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Debt Collection Laws in Wyoming

Dena Standley | September 13, 2023

Dena Standley
Legal Expert, Paralegal
Dena Standley, BA

Dena Standley is a seasoned paralegal with more than 20 years of experience in legal research and writing, having received a certification as a Legal Assistant/Paralegal from Southern Technical College.

Edited by Hannah Locklear

Hannah Locklear
Editor at SoloSuit
Hannah Locklear, BA

Hannah Locklear is SoloSuit’s Marketing and Impact Manager. With an educational background in Linguistics, Spanish, and International Development from Brigham Young University, Hannah has also worked as a legal support specialist for several years.

Summary: Did you know Wyoming protects you from being harassed by debt collectors for a debt you owe? You can also take action against them by reporting them to various consumer protection institutions and filing a lawsuit against them. This article will explain these laws and the action to take after they violate your rights.

You’ve probably had enough of the annoying calls from debt collectors. Or maybe it's the endless emails or voicemails that you’re fed up with. Now, you are probably asking yourself how to stop them from contacting you. The good news is that Wyoming has laws that can protect you from debt collection harassment and other unfair practices.

Apart from the strict regulation on debt collection communications, Wyoming has other laws that protect consumers at various stages of the collection process. In this article, we’ll break down these laws in detail and explain steps to take against a debt collector who violates your rights.

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Wyoming debt collection laws protect consumers and clients

Wyoming Statutes 33-11-101 through 33-11-116 are state-specific laws that protect consumers from unfair debt collection practices. These laws also protect clients who have hired debt collection agencies to perform collection services on their behalf. Here are some of the most important Wyoming debt collection laws to know about:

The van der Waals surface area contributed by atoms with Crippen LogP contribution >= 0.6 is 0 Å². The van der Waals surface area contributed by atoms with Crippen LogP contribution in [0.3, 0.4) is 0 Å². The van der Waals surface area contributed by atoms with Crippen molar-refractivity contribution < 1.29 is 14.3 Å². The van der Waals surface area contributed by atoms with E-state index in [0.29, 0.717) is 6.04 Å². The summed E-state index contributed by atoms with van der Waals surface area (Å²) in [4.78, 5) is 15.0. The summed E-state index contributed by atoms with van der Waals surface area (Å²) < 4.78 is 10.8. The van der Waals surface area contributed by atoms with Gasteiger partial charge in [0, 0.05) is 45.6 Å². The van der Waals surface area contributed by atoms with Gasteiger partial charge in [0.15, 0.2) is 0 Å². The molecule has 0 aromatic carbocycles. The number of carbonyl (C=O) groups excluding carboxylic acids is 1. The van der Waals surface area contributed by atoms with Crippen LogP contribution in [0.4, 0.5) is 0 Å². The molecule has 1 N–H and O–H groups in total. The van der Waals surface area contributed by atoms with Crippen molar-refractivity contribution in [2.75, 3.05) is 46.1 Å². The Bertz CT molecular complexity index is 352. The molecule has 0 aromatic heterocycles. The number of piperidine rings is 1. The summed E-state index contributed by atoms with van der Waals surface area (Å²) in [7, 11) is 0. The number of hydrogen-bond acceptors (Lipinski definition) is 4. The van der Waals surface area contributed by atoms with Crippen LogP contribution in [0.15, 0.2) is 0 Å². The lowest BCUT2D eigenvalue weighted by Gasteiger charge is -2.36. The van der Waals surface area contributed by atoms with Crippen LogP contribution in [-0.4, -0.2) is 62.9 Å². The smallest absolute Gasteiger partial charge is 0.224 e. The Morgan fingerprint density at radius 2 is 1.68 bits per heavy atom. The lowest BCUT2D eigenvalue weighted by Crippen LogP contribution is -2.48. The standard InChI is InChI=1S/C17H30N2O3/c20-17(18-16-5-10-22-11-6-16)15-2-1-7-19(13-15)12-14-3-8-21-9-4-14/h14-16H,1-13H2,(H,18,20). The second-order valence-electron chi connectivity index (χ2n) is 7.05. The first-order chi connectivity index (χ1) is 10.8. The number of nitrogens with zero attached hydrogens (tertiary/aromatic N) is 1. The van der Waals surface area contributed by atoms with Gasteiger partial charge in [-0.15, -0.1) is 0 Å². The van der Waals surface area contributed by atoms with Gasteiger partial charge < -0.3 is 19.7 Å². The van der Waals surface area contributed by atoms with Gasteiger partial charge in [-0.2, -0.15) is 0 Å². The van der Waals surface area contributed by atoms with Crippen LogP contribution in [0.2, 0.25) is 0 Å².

Wyoming debt collectors must keep a record of collections

Under Debt collectors must give their clients a statement of all the money they've collected within 30 days of the end of the month it was collected. This statement must show when and how much was collected. If multiple accounts are against one debtor, the statement must show which account got the payment. Clients must be able to keep the statement, and it shouldn’t be part of a check to cash.

Wyoming debt collectors must validate a debt

Upon request, Wyoming debt collectors must provide consumers with a detailed written record of their debts. This record will list each debt, who it's owed to, the amount, any extra charges, payment details, and remaining balance. Note that you cannot request this information too frequently—specifically no more often than you make payments.

Wyoming debt collectors cannot add costs to the debt amount

Collectors can only sue or collect the actual owed amount plus any legal interest and court costs. If suing based on a legal document that allows attorney fees, those fees can be added, but only if a licensed attorney represents the collector. The attorney gets paid this fee, not the collector.

Wyoming debt collectors must be licensed